Review

Animals and the zoogeochemistry of the carbon cycle

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Science  07 Dec 2018:
Vol. 362, Issue 6419, eaar3213
DOI: 10.1126/science.aar3213

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Animals count

Flux across the carbon cycle is generally characterized by contributions from plants, microbes, and abiotic systems. Animals, however, move vast amounts of carbon, both through ecosystem webs and across the landscape. Schmitz et al. review the different contributions that animal populations make to carbon cycling and discuss approaches that allow for better monitoring of these contributions.

Science, this issue p. eaar3213

Structured Abstract

BACKGROUND

Modern advances in remote-sensing technology are providing unprecedented opportunities to accurately measure the global distribution of carbon held in biomass within ecosystems. Such highly spatially resolved measures of biomass carbon are intended to provide an accurate inventory of global carbon storage within ecosystems. They are also needed to test the accuracy of carbon cycle models that predict how global changes that alter biogeochemical functions—such as carbon assimilation via photosynthesis, carbon losses via plant and microbial respiration, and organic matter deposition in soils and sediments—will affect net ecosystem carbon uptake and storage. Emerging ecological theory predicts that wild animals stand to play an important role in mediating these biogeochemical processes. Furthermore, many animal species roam widely across landscapes, creating a spatial dynamism that could regulate spatial patterning of vegetation biomass and carbon uptake and soil carbon retention. But such zoogeochemical effects are not measured by current remote-sensing approaches nor are they factored into carbon cycle models. Studies are now providing new quantitative insights into how the abundance, diversity, and movement of animal species across landscapes influence the nature and magnitude of zoogeochemical affects. These insights inform how to account for animals in remote-sensing applications and in carbon cycle models to more accurately predict carbon exchange between ecosystems and the atmosphere in the face of global environmental change.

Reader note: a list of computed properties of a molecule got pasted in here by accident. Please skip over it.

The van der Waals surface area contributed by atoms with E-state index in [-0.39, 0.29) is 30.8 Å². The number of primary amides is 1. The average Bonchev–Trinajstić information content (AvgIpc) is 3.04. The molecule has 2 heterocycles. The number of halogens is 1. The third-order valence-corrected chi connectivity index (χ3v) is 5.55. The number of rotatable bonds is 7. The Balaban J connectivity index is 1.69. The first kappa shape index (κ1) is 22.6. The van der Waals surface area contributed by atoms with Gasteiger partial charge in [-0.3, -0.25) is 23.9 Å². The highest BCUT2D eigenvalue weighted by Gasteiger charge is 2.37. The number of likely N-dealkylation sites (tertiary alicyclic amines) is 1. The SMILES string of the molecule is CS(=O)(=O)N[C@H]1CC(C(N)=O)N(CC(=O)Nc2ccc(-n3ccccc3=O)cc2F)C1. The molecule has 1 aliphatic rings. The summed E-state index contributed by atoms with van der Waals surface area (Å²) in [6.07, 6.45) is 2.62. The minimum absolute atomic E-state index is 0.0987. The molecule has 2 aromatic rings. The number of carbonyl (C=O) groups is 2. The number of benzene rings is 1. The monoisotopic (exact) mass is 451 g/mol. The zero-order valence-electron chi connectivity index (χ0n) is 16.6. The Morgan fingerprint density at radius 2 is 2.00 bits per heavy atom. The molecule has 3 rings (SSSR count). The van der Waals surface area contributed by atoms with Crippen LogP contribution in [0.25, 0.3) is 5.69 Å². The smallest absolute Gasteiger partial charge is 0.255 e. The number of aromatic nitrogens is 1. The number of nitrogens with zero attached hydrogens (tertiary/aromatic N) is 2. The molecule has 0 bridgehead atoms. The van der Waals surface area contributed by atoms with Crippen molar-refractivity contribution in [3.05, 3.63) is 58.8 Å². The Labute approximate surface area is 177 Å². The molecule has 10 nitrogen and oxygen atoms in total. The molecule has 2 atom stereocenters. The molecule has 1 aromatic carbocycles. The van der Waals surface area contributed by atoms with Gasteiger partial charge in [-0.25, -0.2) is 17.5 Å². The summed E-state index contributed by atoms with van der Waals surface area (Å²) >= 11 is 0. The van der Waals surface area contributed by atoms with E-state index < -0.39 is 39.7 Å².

ADVANCES

Zoogeochemical effects have been measured using manipulative experiments that exclude or add focal wild animal species or along landscape gradients where animal abundances or diversity vary naturally. Our review of these studies, which cover a wide diversity of taxa (vertebrates and invertebrates and large- and small-bodied organisms) and ecosystems, reveals that animals can increase or decrease rates of biogeochemical processes, with a median change of 40% but ranging from 15 to 250% or more. Moreover, models that embody zoogeochemical effects reveal the potential for considerable under- or overestimates in ecosystem carbon budgets if animal effects are not considered. The key challenge, in light of these findings, is comprehensively accounting for spatially dynamic animal effects across landscapes. We review new developments in spatial ecosystem ecology that offer the kind of analytical guidance needed to link animal movement ecology to geospatial patterning in ecosystem carbon uptake and storage. Considerations of animal movement will require highly resolved spatially explicit understanding of landscape features, including topography, climate, and the spatial arrangement of habitat patches and habitat connectivity within and among ecosystems across landscapes. We elaborate on advances in remote-sensing capabilities that can deliver these critical data. We further review new geospatial statistical methods that, when combined with remote-sensing data and spatial ecosystem modeling, offer the means to comprehensively understand and predict how zoogeochemical-driven landscape processes regulate spatial patterns in carbon distribution.